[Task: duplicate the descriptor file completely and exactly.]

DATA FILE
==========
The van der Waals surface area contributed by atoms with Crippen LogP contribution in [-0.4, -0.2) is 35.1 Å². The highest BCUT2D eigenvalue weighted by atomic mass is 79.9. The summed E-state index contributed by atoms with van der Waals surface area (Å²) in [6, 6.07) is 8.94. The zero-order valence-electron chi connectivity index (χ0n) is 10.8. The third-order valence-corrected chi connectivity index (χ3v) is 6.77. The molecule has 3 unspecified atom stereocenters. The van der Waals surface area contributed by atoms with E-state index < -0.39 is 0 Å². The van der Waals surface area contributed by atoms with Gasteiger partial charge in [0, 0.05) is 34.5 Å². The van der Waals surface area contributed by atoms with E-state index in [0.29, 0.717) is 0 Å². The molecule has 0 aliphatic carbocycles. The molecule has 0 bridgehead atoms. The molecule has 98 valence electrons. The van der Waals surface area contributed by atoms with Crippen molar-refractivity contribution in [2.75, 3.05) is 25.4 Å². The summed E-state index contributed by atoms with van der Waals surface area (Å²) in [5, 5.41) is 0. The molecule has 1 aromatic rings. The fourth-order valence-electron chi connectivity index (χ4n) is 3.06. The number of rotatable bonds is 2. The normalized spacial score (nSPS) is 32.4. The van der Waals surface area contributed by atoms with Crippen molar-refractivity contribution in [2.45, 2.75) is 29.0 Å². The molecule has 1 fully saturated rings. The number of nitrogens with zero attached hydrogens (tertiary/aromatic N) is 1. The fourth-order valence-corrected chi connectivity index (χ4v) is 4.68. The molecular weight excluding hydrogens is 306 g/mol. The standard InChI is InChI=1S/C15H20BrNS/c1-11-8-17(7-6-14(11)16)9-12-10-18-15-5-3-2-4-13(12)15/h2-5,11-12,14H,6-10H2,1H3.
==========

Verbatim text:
The van der Waals surface area contributed by atoms with Crippen LogP contribution in [-0.4, -0.2) is 35.1 Å². The highest BCUT2D eigenvalue weighted by atomic mass is 79.9. The summed E-state index contributed by atoms with van der Waals surface area (Å²) in [6, 6.07) is 8.94. The zero-order valence-electron chi connectivity index (χ0n) is 10.8. The third-order valence-corrected chi connectivity index (χ3v) is 6.77. The molecule has 3 unspecified atom stereocenters. The van der Waals surface area contributed by atoms with E-state index < -0.39 is 0 Å². The van der Waals surface area contributed by atoms with Gasteiger partial charge in [0, 0.05) is 34.5 Å². The van der Waals surface area contributed by atoms with E-state index in [0.29, 0.717) is 0 Å². The molecule has 0 aliphatic carbocycles. The molecule has 0 bridgehead atoms. The molecule has 98 valence electrons. The van der Waals surface area contributed by atoms with Crippen molar-refractivity contribution in [2.75, 3.05) is 25.4 Å². The summed E-state index contributed by atoms with van der Waals surface area (Å²) in [5, 5.41) is 0. The molecule has 1 aromatic rings. The fourth-order valence-electron chi connectivity index (χ4n) is 3.06. The number of rotatable bonds is 2. The normalized spacial score (nSPS) is 32.4. The van der Waals surface area contributed by atoms with Crippen molar-refractivity contribution in [2.45, 2.75) is 29.0 Å². The molecule has 1 fully saturated rings. The number of nitrogens with zero attached hydrogens (tertiary/aromatic N) is 1. The fourth-order valence-corrected chi connectivity index (χ4v) is 4.68. The molecular weight excluding hydrogens is 306 g/mol. The standard InChI is InChI=1S/C15H20BrNS/c1-11-8-17(7-6-14(11)16)9-12-10-18-15-5-3-2-4-13(12)15/h2-5,11-12,14H,6-10H2,1H3.